Banneker’s family tree still bears rich fruit

Banneker’s family tree still bears rich fruit

The Baltimore Sun

Gregory Kane

And so Molly Welsh, an Englishwoman sentenced to indentured servitude in 17th-century Maryland, wed an African slave named Bannaka. And they begat four daughters, one of whom was named Mary.

And Mary wed a slave named Robert, who took her last name, which, by the time of their nuptials, had become Bannaky. Mary and Robert begat one son and three daughters. One of the daughters, Jemima, wed Samuel D. Lett. From that union came eight children, including a son named Aquilla.

“Aquilla Lett eventually moved to Ohio,” Gwen Marable said Saturday afternoon. A number of generations later, “that’s how I came to be born in Ohio,” she said. Marable eventually found her way to Maryland. She may be in these parts for good.

“The project has really kept me here,” Marable said.

That project would be the Benjamin Banneker Historical Park and Museum in Baltimore County. That son Mary and Robert Bannaky had was none other than Benjamin Banneker—the farmer, astronomer, mathematician, surveyor and publisher—whose farm once sat on the site where the park is now located. Marable described herself as a collateral descendant of Banneker, not a direct descendant…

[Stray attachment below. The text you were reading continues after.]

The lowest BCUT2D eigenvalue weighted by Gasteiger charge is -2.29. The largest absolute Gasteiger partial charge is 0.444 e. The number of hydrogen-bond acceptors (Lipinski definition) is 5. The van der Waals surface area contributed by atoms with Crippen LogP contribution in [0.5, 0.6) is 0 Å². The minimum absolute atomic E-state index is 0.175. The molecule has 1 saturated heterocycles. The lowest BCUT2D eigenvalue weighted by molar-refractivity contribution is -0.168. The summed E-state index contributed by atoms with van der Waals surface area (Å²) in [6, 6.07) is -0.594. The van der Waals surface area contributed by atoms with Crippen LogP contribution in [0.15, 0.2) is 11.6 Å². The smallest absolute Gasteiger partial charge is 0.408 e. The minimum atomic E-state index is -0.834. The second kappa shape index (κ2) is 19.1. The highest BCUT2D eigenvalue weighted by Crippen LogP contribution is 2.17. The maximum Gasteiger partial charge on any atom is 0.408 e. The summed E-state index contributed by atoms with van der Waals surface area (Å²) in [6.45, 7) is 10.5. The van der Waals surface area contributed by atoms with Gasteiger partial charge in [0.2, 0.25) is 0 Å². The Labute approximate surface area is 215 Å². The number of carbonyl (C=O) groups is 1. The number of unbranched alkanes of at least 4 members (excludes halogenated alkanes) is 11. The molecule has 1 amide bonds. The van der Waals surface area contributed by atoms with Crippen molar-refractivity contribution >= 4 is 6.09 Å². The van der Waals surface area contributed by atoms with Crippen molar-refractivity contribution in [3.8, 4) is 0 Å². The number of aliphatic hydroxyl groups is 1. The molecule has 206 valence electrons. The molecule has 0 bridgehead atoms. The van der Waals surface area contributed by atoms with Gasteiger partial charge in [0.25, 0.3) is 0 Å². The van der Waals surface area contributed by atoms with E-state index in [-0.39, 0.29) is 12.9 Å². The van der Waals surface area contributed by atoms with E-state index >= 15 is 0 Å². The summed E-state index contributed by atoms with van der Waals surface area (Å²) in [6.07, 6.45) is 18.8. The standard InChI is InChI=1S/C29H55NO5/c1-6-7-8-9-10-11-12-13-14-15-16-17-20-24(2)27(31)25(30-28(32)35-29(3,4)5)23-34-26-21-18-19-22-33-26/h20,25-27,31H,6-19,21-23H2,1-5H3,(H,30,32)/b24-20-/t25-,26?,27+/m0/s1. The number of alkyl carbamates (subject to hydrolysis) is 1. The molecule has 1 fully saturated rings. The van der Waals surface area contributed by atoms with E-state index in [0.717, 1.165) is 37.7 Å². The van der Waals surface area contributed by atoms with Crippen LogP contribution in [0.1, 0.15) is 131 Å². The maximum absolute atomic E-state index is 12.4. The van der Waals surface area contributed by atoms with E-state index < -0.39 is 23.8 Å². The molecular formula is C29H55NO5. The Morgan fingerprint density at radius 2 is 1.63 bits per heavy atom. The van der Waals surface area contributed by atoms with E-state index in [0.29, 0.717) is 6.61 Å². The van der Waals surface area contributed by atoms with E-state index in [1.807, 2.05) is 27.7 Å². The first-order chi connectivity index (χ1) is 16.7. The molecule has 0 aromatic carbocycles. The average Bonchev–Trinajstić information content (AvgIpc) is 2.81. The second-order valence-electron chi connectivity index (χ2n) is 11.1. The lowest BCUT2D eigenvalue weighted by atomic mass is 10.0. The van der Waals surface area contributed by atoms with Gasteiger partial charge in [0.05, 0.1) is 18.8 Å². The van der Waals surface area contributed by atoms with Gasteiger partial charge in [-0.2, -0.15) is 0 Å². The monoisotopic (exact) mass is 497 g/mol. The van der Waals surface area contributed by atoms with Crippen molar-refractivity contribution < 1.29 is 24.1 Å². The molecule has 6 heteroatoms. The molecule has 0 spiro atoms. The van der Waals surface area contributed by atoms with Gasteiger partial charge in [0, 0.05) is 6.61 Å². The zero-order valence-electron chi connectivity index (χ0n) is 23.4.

…”It’s been said that she married Bannaka to keep him from running off,” said Cole Wiggins, a board member of the Friends of the Banneker Historical Park and Museum. “But don’t quote me on that. It’s never been proved.”

Actually, wisecracking husbands might say that Welsh’s marrying Bannaka might have been the sure way to make him run off. What may be closer to the truth is that marriages between white, female indentured servants and black men—whether slave or “free men of color”—could have been quite common at the time…

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